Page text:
The qualifying exam consists of two parts:

  • Part 1: Classical physics (based on classical mechanics and mathematical methods), electromagnetic theory, and statistical physics.
  • Part 2: Quantum physics (based on quantum mechanics and its applications) and statistical physics. The content of the qualifying exam will be based on the content of the first-year courses, excluding Principles of Experimental Physics (PHYS 5318). A syllabus is available and on request will be distributed by the graduate coordinator to any student prior to the exam.

The qualifying exam is given twice yearly: once prior to the start of the fall semester and again within the first two weeks of the start of the spring semester. The exam will consist of one day each on Part 1 (classical physics/mathematical methods, electromagnetism, and statistical physics) and Part 2 (quantum physics and statistical physics).

All students enrolled in the PhD program must take the fall qualifying exam after completing their first-year course of study with the required grade-point average unless they are granted an exemption. Students taking the exam for the first time must take both Part 1 and Part 2. A student who does not pass the exam on his or her first attempt must pass the exam the next time it is given in order to continue in the PhD program. However, a student who passes one part of the first attempt is not required to repeat that part.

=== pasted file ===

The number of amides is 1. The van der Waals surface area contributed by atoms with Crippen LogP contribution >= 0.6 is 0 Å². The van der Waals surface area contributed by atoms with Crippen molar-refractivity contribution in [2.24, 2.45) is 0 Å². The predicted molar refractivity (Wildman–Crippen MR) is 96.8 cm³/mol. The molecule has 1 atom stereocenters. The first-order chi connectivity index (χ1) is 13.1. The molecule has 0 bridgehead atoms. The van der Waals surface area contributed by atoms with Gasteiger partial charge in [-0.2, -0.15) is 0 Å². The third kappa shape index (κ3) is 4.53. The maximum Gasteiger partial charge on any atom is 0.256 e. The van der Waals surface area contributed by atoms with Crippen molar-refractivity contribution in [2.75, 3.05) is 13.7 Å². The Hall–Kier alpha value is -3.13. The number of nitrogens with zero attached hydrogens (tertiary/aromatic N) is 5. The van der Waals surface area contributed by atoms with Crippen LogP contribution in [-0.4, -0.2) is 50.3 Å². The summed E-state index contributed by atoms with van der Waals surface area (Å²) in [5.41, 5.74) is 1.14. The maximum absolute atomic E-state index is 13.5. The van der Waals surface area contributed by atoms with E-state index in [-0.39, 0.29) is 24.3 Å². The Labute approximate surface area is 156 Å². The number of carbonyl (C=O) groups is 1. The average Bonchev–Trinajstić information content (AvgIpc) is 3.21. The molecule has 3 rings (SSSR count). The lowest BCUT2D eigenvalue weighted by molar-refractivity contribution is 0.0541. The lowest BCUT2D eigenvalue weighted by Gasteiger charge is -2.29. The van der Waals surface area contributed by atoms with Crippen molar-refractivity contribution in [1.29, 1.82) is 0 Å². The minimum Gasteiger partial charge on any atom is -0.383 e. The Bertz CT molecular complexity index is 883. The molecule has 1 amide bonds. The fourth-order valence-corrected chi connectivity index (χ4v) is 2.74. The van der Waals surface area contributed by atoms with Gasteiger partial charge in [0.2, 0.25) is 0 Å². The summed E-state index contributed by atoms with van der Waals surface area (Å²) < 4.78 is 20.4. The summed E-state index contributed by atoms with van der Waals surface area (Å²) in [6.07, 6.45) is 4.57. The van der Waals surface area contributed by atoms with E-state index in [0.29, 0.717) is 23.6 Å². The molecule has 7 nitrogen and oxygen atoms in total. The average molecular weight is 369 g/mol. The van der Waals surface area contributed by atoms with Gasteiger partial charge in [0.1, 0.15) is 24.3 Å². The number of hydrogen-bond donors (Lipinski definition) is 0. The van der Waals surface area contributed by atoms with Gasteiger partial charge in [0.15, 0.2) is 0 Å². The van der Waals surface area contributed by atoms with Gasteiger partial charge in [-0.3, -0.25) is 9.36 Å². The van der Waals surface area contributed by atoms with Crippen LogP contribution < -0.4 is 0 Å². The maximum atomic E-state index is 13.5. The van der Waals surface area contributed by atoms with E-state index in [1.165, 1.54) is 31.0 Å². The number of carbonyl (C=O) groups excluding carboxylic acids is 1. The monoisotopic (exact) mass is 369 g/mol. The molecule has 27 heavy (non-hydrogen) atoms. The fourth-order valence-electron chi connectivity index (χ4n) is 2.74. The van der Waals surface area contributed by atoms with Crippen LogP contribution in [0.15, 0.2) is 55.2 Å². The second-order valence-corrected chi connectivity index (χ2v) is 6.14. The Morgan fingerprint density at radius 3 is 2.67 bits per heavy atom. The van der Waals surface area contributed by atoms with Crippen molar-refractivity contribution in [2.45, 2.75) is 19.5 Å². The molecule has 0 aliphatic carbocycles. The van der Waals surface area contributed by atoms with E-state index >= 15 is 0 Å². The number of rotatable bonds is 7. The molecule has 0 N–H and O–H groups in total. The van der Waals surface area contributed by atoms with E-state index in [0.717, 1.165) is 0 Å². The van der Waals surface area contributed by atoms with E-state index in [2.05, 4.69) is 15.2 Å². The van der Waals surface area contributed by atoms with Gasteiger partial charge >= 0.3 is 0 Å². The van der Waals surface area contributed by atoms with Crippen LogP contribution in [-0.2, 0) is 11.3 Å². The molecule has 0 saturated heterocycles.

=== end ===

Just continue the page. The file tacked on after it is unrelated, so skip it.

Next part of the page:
Any PhD student will be exempt from taking the quantum part of the qualifying exam if they receive both a grade of B+ or higher inQuantum Theory 1 (PHYS 7315), Quantum Theory 2 (PHYS 7316), and Statistical Physics (PHYS 7305) and have a GPA of 3.670 or higher in those three courses. To meet this standard, they must take all the above courses. Any PhD student will be exempt from taking the classical part of the qualifying exam if they receive both a grade of B+ or higher in Classical Mechanics/Math Methods (PHYS 7301), Electromagnetic Theory (PHYS 7302), and Statistical Physics (PHYS 7305) and have a GPA of 3.670 or higher in these three courses. To meet this standard, they must take all three of these courses.

A student who fails the written exam by less than 5 percent of the total possible score on the second attempt for that part will be automatically given an oral exam. A student who fails the written exam by more than 10 percent is excluded from taking an oral exam. These provisions apply separately to Parts 1 and 2 of the exam.

PhD Candidacy

Degree candidacy is established when the student has passed the qualifying examination and completed both the Part 1 and Part 2 course requirements. PhD candidacy may be achieved before completion of the advanced elective if the elective in the student’s specialization is not offered in a given year. The elective must be taken at the next opportunity. PhD degree candidacy is certified by the college. A maximum of five years after the establishment of doctoral degree candidacy is allowed for the completion of degree requirements.

PhD Dissertation Requirement

All PhD students are required to complete a dissertation based upon new and original research in one of the three following options: